The Justinian Code, issued between 529 and 534, distinguishes between kin and stranger adoption, clearly regarding kin adoption as superior:
…when a filius familias is given in adoption by his natural father to a stranger, the power of the natural father is not dissolved; no right passes to the adoptive father, nor is the adopted son in his power, although we allow such son the right of succession to his adoptive father dying intestate. But if a natural father should give his son in adoption, not to a stranger, but to the son’s maternal grandfather; or, supposing the natural father has been emancipated, if he gives the son in adoption to the son’s paternal grandfather, or to the son’s maternal great-grandfather, in this case, as the rights of nature and adoption concur in the same person, the power of the adoptive father, knit by natural ties and strengthened by the legal bond of adoption, is preserved undiminished, so that the adopted son is not only in the family, but in the power of his adoptive father. [bold mine.]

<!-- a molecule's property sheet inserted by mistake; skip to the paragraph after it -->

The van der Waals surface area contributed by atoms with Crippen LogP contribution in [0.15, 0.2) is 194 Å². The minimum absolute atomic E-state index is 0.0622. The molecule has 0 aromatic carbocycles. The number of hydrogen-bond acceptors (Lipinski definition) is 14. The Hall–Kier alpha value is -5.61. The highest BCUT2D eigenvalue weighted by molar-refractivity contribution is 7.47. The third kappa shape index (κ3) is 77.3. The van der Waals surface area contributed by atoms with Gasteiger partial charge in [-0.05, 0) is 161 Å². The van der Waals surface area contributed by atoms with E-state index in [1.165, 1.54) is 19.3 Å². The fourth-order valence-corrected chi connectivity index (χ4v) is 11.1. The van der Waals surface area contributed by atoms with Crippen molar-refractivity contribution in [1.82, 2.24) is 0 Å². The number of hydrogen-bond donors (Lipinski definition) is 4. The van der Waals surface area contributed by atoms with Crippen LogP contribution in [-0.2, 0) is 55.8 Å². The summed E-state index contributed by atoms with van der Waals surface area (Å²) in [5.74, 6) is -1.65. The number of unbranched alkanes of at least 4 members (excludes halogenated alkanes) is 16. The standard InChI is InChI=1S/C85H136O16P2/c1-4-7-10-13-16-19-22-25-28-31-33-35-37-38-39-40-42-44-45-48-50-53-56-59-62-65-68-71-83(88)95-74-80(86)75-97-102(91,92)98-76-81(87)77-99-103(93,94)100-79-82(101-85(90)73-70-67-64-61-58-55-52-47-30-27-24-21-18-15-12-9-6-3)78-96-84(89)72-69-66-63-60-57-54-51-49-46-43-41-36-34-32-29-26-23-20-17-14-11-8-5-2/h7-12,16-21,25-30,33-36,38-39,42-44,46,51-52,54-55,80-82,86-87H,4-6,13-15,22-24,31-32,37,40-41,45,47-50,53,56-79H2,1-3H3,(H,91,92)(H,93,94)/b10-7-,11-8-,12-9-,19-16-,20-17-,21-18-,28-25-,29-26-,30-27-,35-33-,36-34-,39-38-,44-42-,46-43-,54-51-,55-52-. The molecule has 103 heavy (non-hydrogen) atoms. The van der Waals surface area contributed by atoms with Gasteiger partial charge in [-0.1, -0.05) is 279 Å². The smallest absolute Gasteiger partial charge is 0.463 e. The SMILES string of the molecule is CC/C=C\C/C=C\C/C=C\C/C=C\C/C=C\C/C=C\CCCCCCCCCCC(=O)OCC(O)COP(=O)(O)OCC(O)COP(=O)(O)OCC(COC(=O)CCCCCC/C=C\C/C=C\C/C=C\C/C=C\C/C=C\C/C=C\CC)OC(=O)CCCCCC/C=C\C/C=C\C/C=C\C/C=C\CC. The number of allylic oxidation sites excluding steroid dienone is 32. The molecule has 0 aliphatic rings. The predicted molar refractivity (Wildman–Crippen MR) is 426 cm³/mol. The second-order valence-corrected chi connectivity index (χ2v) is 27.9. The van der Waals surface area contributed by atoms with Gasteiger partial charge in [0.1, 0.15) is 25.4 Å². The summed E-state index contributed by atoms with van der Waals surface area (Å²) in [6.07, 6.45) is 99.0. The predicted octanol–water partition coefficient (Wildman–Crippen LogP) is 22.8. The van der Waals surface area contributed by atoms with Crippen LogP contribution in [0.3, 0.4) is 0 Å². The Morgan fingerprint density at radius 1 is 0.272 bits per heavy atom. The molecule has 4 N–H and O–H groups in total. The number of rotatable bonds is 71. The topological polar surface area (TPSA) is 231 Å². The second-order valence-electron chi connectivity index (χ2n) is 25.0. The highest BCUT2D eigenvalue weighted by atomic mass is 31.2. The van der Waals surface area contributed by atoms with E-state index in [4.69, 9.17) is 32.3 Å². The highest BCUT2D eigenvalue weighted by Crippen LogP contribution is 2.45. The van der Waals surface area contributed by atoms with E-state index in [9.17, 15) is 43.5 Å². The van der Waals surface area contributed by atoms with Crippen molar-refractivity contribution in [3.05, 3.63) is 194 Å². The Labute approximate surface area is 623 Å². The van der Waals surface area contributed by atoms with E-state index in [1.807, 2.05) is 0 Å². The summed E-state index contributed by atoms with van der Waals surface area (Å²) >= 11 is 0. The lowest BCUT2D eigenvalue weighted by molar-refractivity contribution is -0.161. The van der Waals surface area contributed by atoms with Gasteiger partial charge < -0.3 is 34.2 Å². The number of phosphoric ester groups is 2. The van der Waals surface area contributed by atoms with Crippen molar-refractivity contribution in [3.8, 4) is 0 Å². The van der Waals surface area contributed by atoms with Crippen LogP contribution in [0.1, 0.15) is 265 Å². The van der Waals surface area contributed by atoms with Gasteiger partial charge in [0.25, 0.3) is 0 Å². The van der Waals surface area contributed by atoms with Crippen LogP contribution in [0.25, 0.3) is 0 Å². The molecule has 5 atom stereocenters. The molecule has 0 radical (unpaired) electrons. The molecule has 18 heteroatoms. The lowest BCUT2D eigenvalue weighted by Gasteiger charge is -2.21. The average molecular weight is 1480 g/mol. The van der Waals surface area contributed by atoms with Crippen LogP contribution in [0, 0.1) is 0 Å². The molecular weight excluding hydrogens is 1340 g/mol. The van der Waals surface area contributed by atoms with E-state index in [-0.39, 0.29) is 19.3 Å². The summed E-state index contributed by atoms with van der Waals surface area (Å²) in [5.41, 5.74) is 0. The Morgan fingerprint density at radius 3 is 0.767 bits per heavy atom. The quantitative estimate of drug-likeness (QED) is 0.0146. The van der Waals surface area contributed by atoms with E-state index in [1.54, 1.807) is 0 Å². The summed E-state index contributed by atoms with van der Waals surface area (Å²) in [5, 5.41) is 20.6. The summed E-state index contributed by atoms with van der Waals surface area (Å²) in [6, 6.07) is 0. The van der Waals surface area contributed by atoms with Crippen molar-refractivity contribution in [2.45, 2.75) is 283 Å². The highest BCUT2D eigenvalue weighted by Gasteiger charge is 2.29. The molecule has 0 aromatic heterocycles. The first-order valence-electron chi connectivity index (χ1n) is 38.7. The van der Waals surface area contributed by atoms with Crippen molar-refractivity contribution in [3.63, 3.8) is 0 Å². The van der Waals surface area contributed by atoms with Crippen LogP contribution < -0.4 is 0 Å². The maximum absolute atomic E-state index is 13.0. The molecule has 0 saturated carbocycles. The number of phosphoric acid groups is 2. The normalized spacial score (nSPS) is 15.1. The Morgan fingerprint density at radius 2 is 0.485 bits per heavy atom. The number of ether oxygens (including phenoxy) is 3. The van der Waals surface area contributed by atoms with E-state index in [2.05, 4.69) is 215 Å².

Fosterage, as I’m using it here, is any kind of semi-adoption where either the child’s ties to their birth family are not entirely severed, or the adoptive parents are not considered the child’s full parents. For example according to Wikipedia, adopted children in pre-modern Japan could inherit their parents’ aristocratic rank (if they had one,) but adopted children in pre-modern Britain could not. The Japanese therefore practiced full adoption while the British practiced fosterage. (See also Wuthering Heights, aka “an essay on the dangers of adopting Gypsy orphans.”) Historically, most “adoptions” were probably closer to fosterage.